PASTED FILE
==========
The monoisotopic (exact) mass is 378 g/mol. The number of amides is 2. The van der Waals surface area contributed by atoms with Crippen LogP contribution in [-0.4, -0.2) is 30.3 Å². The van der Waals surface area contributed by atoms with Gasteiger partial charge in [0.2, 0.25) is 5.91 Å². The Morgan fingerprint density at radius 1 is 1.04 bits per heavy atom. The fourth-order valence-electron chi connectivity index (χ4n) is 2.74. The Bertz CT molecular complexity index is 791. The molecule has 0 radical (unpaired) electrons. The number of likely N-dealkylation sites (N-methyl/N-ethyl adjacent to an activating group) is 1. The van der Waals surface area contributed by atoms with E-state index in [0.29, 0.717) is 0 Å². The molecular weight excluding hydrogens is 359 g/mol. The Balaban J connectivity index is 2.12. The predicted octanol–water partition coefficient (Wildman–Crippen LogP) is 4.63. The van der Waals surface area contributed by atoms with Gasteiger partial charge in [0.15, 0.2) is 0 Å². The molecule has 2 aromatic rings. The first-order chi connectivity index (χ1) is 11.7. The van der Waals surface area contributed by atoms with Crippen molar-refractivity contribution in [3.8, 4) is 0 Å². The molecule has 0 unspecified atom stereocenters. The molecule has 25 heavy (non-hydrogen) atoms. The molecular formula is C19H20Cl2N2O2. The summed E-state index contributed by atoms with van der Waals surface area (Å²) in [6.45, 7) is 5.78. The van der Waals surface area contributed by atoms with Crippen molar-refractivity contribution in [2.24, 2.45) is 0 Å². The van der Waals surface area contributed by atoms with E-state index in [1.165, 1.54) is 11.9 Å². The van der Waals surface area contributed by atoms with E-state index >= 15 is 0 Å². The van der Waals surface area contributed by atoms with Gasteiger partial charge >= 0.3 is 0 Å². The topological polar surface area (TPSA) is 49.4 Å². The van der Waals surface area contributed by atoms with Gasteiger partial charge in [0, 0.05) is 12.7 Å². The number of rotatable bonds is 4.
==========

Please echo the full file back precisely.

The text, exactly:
The monoisotopic (exact) mass is 378 g/mol. The number of amides is 2. The van der Waals surface area contributed by atoms with Crippen LogP contribution in [-0.4, -0.2) is 30.3 Å². The van der Waals surface area contributed by atoms with Gasteiger partial charge in [0.2, 0.25) is 5.91 Å². The Morgan fingerprint density at radius 1 is 1.04 bits per heavy atom. The fourth-order valence-electron chi connectivity index (χ4n) is 2.74. The Bertz CT molecular complexity index is 791. The molecule has 0 radical (unpaired) electrons. The number of likely N-dealkylation sites (N-methyl/N-ethyl adjacent to an activating group) is 1. The van der Waals surface area contributed by atoms with E-state index in [0.29, 0.717) is 0 Å². The molecular weight excluding hydrogens is 359 g/mol. The Balaban J connectivity index is 2.12. The predicted octanol–water partition coefficient (Wildman–Crippen LogP) is 4.63. The van der Waals surface area contributed by atoms with Gasteiger partial charge in [0.15, 0.2) is 0 Å². The molecule has 2 aromatic rings. The first-order chi connectivity index (χ1) is 11.7. The van der Waals surface area contributed by atoms with Crippen molar-refractivity contribution in [3.8, 4) is 0 Å². The molecule has 0 unspecified atom stereocenters. The molecule has 25 heavy (non-hydrogen) atoms. The molecular formula is C19H20Cl2N2O2. The summed E-state index contributed by atoms with van der Waals surface area (Å²) in [6.45, 7) is 5.78. The van der Waals surface area contributed by atoms with Crippen molar-refractivity contribution in [2.24, 2.45) is 0 Å². The van der Waals surface area contributed by atoms with E-state index in [1.165, 1.54) is 11.9 Å². The van der Waals surface area contributed by atoms with E-state index >= 15 is 0 Å². The van der Waals surface area contributed by atoms with Gasteiger partial charge >= 0.3 is 0 Å². The topological polar surface area (TPSA) is 49.4 Å². The van der Waals surface area contributed by atoms with Gasteiger partial charge in [0, 0.05) is 12.7 Å². The number of rotatable bonds is 4.